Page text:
Masks are still required in the dental office.
Get resources to help your office communicate mask requirements.
Dental board licensees are required to maintain their continuing education certificates for up to three renewal periods (six years). But if you’re a licensee and you receive a C.E. audit in the mail, what happens next? C.E. audits are done on a randomized basis and are not punitive. The dental board audits 1% of the active licensing population each year.
Any dental practice that is uncertain if is fully compliant with HIPAA and state privacy laws will benefit from four new HIPAA training resources available in the CDA Practice Support section of cda.org. Each resource is intended to train both the privacy officer and the security officer in a dental practice on their shared responsibilities.
The California Consumer Privacy Act, which took effect Jan. 1, aims to give California consumers greater control over their personal information by imposing certain obligations on entities covered by the law. Although health care providers such as dental practices are exempt from this new law, it is important to understand that some of the law’s provisions are similar to those required by HIPAA and the California Confidentiality of Medical Information Act.
Dentists are reporting to CDA that pharmacies are telling them to get new prescription forms. The new forms are now available; however, as CDA has previously reported, California law does not require that they be used until Jan. 1, 2021. The state Department of Justice has a bulletin on the transition period for using the new prescription forms containing specific serial numbers and barcodes.
Some hospitals in the U.S. have stopped the practice of covering patients’ reproductive organs during radiographic examinations, but CDA reminds dentists that current state regulation requires that protective aprons be used during dental radiography. The move by hospitals follows an April 2019 recommendation by the American College of Radiology and other medical groups, Kaiser Health News reported last month.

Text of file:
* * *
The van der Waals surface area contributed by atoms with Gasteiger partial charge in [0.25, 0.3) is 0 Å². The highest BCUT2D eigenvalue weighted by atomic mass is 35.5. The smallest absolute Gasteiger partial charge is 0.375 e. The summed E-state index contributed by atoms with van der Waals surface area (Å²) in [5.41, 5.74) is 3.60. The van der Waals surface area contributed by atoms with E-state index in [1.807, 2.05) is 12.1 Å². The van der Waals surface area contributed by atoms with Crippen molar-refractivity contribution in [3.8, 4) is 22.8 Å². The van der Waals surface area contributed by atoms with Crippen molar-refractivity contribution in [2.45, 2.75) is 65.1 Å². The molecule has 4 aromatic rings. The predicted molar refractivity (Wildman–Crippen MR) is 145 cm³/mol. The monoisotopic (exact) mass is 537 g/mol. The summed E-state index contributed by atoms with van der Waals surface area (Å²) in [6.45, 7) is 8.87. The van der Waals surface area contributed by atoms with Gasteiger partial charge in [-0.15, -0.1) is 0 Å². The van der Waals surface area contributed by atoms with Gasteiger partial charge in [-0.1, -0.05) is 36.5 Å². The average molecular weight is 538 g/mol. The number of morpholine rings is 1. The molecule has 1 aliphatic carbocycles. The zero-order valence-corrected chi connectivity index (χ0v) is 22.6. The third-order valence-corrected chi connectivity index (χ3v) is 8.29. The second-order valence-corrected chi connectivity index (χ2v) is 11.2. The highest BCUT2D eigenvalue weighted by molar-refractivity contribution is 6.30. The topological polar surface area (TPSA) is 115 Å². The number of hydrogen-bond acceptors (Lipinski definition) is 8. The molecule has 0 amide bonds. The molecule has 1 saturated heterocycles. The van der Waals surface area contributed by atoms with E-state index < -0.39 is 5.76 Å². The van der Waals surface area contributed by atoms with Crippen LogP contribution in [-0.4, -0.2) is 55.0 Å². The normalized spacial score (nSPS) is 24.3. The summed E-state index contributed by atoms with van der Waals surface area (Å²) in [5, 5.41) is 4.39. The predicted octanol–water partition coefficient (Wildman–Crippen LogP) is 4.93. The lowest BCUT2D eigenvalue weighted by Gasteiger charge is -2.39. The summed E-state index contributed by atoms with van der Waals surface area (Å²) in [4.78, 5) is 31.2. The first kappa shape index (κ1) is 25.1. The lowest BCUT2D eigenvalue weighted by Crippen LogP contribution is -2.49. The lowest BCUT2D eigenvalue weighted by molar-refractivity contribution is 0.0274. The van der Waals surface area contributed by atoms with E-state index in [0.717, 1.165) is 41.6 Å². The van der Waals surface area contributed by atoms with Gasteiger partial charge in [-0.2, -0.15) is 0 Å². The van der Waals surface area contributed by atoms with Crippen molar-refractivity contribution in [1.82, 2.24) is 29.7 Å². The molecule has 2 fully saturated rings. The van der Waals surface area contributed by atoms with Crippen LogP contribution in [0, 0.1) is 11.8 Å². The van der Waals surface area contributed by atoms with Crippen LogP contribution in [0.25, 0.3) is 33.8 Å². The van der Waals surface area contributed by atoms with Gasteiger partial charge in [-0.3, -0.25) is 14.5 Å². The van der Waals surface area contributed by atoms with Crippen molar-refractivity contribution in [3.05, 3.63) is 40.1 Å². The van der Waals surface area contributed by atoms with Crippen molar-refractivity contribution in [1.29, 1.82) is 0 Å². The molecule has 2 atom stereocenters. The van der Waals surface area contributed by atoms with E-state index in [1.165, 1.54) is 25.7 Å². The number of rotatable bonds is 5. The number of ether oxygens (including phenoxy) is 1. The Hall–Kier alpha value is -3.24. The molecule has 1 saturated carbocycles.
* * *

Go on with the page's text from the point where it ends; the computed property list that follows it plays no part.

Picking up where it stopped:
Surveillance cameras in dental offices are becoming more and more common. The driving force behind them is typically security, as cameras can aid in loss control, deter theft and discourage other criminal activity. But cameras are not without their drawbacks. Prior to hitting the record button, practice owners should be aware of the laws and regulations surrounding their use. While laws vary from state to state, there are some basic guidelines.
Gov. Gavin Newsom signed legislation that revises language in the written informed consent form that dentists must provide to patients prior to administering general anesthesia and deep or moderate sedation. Although the new law does not impact the practice of dentistry, dentists should ensure that beginning Jan. 1, 2020, they are using a consent form that is compliant with the new law.
A private dental practice in Dallas, Texas, has agreed to pay $10,000 to the U.S. Department of Health and Human Services’ Office for Civil Rights to settle potential violations of the HIPAA privacy rule. The HHS reported that the OCR completed its investigation of a complaint by a patient who alleged that the practice disclosed on social media the patient’s last name and the details of the patient’s health condition.
A medical center in St. Petersburg, Florida, is the first to face enforcement action by the U.S. Department of Health and Human Services for failing to promptly provide a patient with medical records. The HHS Office for Civil Rights announced early this year that it would vigorously enforce its Right of Access Initiative that allows patients to receive copies of their medical records promptly and without being overcharged.